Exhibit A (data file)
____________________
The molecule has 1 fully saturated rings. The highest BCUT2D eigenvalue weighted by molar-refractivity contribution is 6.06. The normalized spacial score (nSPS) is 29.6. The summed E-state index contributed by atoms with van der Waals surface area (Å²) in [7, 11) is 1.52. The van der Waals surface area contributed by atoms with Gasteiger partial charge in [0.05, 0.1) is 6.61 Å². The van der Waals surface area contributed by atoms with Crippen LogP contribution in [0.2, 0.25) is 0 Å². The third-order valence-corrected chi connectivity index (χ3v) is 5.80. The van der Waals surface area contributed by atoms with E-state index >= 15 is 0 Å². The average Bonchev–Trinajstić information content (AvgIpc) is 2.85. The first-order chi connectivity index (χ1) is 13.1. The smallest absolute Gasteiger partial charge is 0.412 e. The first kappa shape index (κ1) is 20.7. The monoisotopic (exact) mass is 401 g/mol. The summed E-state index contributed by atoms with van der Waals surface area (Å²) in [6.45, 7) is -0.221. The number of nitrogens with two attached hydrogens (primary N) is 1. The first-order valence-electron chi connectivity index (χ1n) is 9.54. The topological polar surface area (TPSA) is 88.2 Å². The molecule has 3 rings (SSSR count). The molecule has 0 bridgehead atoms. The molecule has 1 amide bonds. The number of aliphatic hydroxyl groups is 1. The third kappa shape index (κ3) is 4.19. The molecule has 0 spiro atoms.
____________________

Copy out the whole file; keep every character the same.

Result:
The molecule has 1 fully saturated rings. The highest BCUT2D eigenvalue weighted by molar-refractivity contribution is 6.06. The normalized spacial score (nSPS) is 29.6. The summed E-state index contributed by atoms with van der Waals surface area (Å²) in [7, 11) is 1.52. The van der Waals surface area contributed by atoms with Gasteiger partial charge in [0.05, 0.1) is 6.61 Å². The van der Waals surface area contributed by atoms with Crippen LogP contribution in [0.2, 0.25) is 0 Å². The third-order valence-corrected chi connectivity index (χ3v) is 5.80. The van der Waals surface area contributed by atoms with E-state index >= 15 is 0 Å². The average Bonchev–Trinajstić information content (AvgIpc) is 2.85. The first-order chi connectivity index (χ1) is 13.1. The smallest absolute Gasteiger partial charge is 0.412 e. The first kappa shape index (κ1) is 20.7. The monoisotopic (exact) mass is 401 g/mol. The summed E-state index contributed by atoms with van der Waals surface area (Å²) in [6.45, 7) is -0.221. The number of nitrogens with two attached hydrogens (primary N) is 1. The first-order valence-electron chi connectivity index (χ1n) is 9.54. The topological polar surface area (TPSA) is 88.2 Å². The molecule has 3 rings (SSSR count). The molecule has 0 bridgehead atoms. The molecule has 1 amide bonds. The number of aliphatic hydroxyl groups is 1. The third kappa shape index (κ3) is 4.19. The molecule has 0 spiro atoms.